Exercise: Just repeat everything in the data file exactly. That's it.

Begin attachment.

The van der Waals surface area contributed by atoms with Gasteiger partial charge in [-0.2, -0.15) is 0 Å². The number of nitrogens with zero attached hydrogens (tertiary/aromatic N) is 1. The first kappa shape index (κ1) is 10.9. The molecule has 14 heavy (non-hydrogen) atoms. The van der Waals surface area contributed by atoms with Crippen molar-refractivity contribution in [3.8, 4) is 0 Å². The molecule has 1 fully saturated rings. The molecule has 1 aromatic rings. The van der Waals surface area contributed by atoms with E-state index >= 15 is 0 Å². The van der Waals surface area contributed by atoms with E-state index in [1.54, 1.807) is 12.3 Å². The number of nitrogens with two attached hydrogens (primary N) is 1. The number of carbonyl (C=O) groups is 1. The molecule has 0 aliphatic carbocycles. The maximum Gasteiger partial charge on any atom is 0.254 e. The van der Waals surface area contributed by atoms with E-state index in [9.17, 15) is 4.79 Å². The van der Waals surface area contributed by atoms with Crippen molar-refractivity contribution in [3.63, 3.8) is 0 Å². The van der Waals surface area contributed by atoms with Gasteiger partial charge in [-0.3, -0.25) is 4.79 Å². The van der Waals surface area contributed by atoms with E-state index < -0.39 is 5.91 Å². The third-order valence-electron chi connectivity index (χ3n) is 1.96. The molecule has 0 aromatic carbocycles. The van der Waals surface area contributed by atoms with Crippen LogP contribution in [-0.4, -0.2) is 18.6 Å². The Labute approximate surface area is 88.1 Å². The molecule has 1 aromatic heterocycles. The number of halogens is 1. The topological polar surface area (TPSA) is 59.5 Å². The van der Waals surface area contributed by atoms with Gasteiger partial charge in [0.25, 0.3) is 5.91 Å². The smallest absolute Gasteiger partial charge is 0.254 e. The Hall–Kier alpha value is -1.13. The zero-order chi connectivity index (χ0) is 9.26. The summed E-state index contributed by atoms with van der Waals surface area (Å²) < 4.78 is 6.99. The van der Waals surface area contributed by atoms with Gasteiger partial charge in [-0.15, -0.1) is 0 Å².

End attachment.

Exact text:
The van der Waals surface area contributed by atoms with Gasteiger partial charge in [-0.2, -0.15) is 0 Å². The number of nitrogens with zero attached hydrogens (tertiary/aromatic N) is 1. The first kappa shape index (κ1) is 10.9. The molecule has 14 heavy (non-hydrogen) atoms. The van der Waals surface area contributed by atoms with Crippen molar-refractivity contribution in [3.8, 4) is 0 Å². The molecule has 1 fully saturated rings. The molecule has 1 aromatic rings. The van der Waals surface area contributed by atoms with E-state index >= 15 is 0 Å². The van der Waals surface area contributed by atoms with E-state index in [1.54, 1.807) is 12.3 Å². The number of nitrogens with two attached hydrogens (primary N) is 1. The number of carbonyl (C=O) groups is 1. The molecule has 0 aliphatic carbocycles. The maximum Gasteiger partial charge on any atom is 0.254 e. The van der Waals surface area contributed by atoms with E-state index in [9.17, 15) is 4.79 Å². The van der Waals surface area contributed by atoms with Crippen molar-refractivity contribution in [3.63, 3.8) is 0 Å². The van der Waals surface area contributed by atoms with Gasteiger partial charge in [-0.3, -0.25) is 4.79 Å². The van der Waals surface area contributed by atoms with E-state index < -0.39 is 5.91 Å². The third-order valence-electron chi connectivity index (χ3n) is 1.96. The molecule has 0 aromatic carbocycles. The van der Waals surface area contributed by atoms with Crippen LogP contribution in [-0.4, -0.2) is 18.6 Å². The Labute approximate surface area is 88.1 Å². The molecule has 1 aromatic heterocycles. The number of halogens is 1. The topological polar surface area (TPSA) is 59.5 Å². The van der Waals surface area contributed by atoms with Gasteiger partial charge in [0.25, 0.3) is 5.91 Å². The smallest absolute Gasteiger partial charge is 0.254 e. The Hall–Kier alpha value is -1.13. The zero-order chi connectivity index (χ0) is 9.26. The summed E-state index contributed by atoms with van der Waals surface area (Å²) < 4.78 is 6.99. The van der Waals surface area contributed by atoms with Gasteiger partial charge in [-0.15, -0.1) is 0 Å².